Doesn't this damage our credibility in the international community at the very time that we are seeking their support to neutralize the threat of Iraq's biological weapons program? If we supplied, as the Newsweek article said, if we supplied the building blocks for germ and chemical warfare to this madman in the first place, this psychopath, how do we look to the world to be backing away from this effort to control it at this point?
Rumsfeld: Senator, I think it would be a shame to leave this committee and the people listening with the impression that the United States assisted Iraq with chemical or biological weapons in the 1980s. I just do not believe that's the case.
Byrd: Well, are you saying that the Newsweek article is inaccurate?
Rumsfeld: I'm saying precisely what I said, that I didn't read the Newsweek article, but that I doubt it's accurate.
Byrd: I'll be glad to send you up a copy.
Rumsfeld: But that I was not in government at that time, except as a special envoy for a period of months. So one ought not to rely on me as the best source as to what happened in that mid-'80s period that you were describing.
I will say one other thing. On two occasions I believe when you read that article, you mentioned the IAEC, which as I recall is the International Atomic Energy Commission, and mentioned that if some of the things that you were talking about were provided to them, which I found quite confusing to be honest.
With respect to the Biological Weapons Convention, I was not aware that the United States government had taken a position with respect to it. It's not surprising because it's a matter for the Department of State, not the Department of Defense.
If in fact they have indicated, as The Washington Post reports, that they are not going to move forward with a--I believe it's an enforcement regime, it's not my place to iscuss the administration's position when I don't know what it is.
But I can tell you, from a personal standpoint, my recollection is that the biological convention never, never was anticipated that there would even be thought of to have an enforcement regime. And that an enforcement regime on something like that, where there are a lot of countries involved who are on the terrorist list who were participants in that convention, that the United States has, over a period of administrations, believed that it would not be a good idea, because the United States would be a net loser from an enforcement regime.
But that is not the administration's position. I just don't know what the administration's position is.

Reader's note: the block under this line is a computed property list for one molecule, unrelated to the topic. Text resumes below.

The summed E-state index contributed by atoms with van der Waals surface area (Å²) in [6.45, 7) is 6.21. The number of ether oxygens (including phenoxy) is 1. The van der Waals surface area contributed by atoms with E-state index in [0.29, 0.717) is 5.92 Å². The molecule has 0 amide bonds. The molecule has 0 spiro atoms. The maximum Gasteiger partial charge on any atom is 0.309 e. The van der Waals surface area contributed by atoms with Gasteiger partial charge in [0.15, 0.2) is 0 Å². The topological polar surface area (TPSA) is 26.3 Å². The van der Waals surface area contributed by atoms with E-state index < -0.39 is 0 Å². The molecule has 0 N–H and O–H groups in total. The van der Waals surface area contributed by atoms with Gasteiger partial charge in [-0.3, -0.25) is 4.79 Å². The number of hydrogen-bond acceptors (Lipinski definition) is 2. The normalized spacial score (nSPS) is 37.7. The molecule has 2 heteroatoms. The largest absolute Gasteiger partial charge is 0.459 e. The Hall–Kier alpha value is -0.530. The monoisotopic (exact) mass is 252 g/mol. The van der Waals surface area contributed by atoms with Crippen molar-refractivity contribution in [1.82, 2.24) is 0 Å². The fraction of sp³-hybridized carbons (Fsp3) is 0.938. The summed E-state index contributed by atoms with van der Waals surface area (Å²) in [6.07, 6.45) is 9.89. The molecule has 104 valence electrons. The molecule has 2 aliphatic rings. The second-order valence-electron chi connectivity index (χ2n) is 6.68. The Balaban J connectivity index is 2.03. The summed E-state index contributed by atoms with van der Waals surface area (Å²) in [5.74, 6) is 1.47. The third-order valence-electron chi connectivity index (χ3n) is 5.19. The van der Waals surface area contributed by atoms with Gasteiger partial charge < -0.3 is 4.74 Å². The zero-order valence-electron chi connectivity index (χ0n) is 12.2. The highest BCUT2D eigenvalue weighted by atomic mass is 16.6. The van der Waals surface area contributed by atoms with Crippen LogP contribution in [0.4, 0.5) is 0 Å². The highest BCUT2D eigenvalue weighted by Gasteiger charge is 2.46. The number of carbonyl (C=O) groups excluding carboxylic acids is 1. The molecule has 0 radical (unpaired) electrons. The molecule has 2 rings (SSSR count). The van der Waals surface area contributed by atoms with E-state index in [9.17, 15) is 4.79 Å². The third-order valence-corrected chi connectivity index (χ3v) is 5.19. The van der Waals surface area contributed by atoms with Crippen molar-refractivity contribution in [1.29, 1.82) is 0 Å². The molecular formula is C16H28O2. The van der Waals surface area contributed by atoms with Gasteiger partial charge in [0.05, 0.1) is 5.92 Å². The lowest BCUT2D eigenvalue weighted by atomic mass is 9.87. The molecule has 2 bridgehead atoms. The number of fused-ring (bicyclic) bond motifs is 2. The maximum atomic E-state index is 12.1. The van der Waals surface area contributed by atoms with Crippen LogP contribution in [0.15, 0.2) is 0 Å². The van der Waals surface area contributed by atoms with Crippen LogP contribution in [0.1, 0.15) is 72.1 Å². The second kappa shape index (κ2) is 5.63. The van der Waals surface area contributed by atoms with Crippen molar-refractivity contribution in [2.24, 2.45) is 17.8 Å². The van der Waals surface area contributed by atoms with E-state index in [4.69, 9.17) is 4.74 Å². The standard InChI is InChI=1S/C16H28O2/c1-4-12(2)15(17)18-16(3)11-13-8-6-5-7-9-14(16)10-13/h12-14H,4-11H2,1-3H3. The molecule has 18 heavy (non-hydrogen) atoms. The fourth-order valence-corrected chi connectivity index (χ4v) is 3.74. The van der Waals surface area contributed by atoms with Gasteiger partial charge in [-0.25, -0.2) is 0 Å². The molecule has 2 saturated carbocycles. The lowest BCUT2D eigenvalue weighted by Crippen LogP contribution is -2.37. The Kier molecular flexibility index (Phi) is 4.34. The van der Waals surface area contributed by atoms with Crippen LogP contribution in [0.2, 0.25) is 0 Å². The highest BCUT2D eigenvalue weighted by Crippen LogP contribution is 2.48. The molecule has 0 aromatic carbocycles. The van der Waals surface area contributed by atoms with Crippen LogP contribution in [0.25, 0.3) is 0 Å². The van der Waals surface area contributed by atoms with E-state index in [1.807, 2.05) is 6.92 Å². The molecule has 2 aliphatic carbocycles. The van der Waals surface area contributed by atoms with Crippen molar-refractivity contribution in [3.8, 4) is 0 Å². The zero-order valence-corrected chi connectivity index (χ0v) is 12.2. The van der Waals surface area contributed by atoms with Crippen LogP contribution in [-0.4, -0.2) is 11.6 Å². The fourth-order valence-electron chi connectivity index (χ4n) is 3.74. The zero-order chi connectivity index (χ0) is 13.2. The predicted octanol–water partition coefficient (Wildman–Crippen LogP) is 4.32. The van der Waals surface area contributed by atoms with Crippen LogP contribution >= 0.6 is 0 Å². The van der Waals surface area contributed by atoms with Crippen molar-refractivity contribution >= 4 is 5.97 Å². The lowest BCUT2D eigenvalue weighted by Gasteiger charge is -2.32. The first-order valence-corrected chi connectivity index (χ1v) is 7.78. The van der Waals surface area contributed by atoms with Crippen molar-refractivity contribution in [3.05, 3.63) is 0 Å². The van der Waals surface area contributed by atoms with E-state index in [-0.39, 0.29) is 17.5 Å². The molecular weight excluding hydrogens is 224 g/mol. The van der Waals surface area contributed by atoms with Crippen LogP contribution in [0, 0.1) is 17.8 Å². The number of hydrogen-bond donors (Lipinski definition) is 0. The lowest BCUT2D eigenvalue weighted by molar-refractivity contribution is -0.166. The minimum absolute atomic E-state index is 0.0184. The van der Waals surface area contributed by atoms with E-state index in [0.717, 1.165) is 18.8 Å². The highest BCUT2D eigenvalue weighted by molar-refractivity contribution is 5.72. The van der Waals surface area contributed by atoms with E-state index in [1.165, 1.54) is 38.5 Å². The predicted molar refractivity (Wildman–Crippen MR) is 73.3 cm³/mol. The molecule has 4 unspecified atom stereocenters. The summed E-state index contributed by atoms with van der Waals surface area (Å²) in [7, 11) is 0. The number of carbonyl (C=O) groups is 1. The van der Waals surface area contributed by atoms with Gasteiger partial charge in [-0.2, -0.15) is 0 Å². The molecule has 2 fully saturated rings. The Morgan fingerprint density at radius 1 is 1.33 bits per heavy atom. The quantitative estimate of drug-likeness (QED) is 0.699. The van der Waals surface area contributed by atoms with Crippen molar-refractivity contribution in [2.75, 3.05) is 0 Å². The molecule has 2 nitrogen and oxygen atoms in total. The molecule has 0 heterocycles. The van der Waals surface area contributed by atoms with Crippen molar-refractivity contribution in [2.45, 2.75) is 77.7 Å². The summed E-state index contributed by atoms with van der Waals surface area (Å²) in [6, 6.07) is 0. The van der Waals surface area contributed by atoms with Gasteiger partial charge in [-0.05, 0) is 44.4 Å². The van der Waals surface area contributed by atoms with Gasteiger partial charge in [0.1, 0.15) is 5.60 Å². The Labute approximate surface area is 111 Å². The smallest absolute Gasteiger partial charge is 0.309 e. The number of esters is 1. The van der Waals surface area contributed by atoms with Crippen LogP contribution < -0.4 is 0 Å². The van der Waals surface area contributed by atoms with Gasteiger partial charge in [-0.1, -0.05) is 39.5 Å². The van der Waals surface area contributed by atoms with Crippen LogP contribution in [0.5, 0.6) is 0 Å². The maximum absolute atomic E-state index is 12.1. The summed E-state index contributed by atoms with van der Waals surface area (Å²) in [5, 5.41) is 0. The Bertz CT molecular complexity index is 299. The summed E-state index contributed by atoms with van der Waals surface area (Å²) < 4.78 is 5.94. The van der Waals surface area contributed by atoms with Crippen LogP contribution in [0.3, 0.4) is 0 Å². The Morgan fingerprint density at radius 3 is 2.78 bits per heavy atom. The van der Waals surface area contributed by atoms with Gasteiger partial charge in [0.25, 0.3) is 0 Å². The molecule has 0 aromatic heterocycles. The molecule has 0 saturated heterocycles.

That could have been the conclusion of Rumsfeld's testimony on the matter. No one honestly believes he hasn't looked into this issue, but he could get away with saying he has no first-hand knowledge of it. As Ronald Reagan's envoy to the Middle East, he was only peripherally in government at the time. A lot of the decisions in question occured outside of the Defense Department, at the Commerce and State Departments. He could have stopped on the point of no-firsthand-knowledge and left it at that. He doesn't, though.
 The Reagan administration did know this. On March 5, 1984, State Dept. spokesman John Hughes issued a statement flatly saying "the United States has concluded that the available evidence indicates that Iraq has used lethal chemical weapons." While offering a token condemnation--the administration "strongly condemns" this action--Hughes put the blame for this turn of events squarely on Iran for its "intransigent refusal to deviate from its avowed objective of eliminating the legitimate government of neighboring Iraq."
Less than three weeks later, Iraq learned how strongly the Reagan administration really condemned its actions. Rumsfeld returned to Iraq to meet with officials for the purpose of ironing out the details of normalized relations with Iraq. On March 24--the same day of Rumsfeld's visit--a United Nations team, investigating Iranian claims of Iraqi chemical and biological weapons use, concluded that Iraq had been using mustard gas laced with the nerve agent Tabun on Iranian forces.
The administration, while pressing forward with the normalization, made a brief show at home of imposing restrictions on exports of a handful of chemical compounds to Iraq. Even this farce is carried out with a tip of the hat--the same restrictions are imposed upon exports to Iran, which had never used them in its war.